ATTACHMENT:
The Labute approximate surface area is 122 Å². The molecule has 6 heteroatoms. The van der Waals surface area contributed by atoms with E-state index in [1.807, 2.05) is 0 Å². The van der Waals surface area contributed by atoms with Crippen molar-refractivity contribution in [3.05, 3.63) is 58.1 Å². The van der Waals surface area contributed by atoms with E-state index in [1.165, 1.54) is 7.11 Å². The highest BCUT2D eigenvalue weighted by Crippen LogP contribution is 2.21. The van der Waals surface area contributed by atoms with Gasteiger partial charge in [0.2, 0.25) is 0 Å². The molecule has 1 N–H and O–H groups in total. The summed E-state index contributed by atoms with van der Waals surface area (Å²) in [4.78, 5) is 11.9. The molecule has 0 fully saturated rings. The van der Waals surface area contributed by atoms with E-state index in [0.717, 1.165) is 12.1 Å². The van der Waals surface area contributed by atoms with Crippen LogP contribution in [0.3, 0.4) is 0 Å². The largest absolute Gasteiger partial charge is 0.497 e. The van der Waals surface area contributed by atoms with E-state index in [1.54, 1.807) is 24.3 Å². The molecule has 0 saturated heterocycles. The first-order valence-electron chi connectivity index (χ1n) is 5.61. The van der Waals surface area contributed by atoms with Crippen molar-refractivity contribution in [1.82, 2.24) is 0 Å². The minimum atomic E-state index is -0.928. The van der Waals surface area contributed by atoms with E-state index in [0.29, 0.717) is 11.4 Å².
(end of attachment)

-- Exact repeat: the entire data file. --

The Labute approximate surface area is 122 Å². The molecule has 6 heteroatoms. The van der Waals surface area contributed by atoms with E-state index in [1.807, 2.05) is 0 Å². The van der Waals surface area contributed by atoms with Crippen molar-refractivity contribution in [3.05, 3.63) is 58.1 Å². The van der Waals surface area contributed by atoms with E-state index in [1.165, 1.54) is 7.11 Å². The highest BCUT2D eigenvalue weighted by Crippen LogP contribution is 2.21. The van der Waals surface area contributed by atoms with Gasteiger partial charge in [0.2, 0.25) is 0 Å². The molecule has 1 N–H and O–H groups in total. The summed E-state index contributed by atoms with van der Waals surface area (Å²) in [4.78, 5) is 11.9. The molecule has 0 fully saturated rings. The van der Waals surface area contributed by atoms with E-state index in [0.717, 1.165) is 12.1 Å². The van der Waals surface area contributed by atoms with Crippen LogP contribution in [0.3, 0.4) is 0 Å². The largest absolute Gasteiger partial charge is 0.497 e. The van der Waals surface area contributed by atoms with E-state index in [1.54, 1.807) is 24.3 Å². The molecule has 0 saturated heterocycles. The first-order valence-electron chi connectivity index (χ1n) is 5.61. The van der Waals surface area contributed by atoms with Crippen molar-refractivity contribution in [1.82, 2.24) is 0 Å². The minimum atomic E-state index is -0.928. The van der Waals surface area contributed by atoms with E-state index in [0.29, 0.717) is 11.4 Å².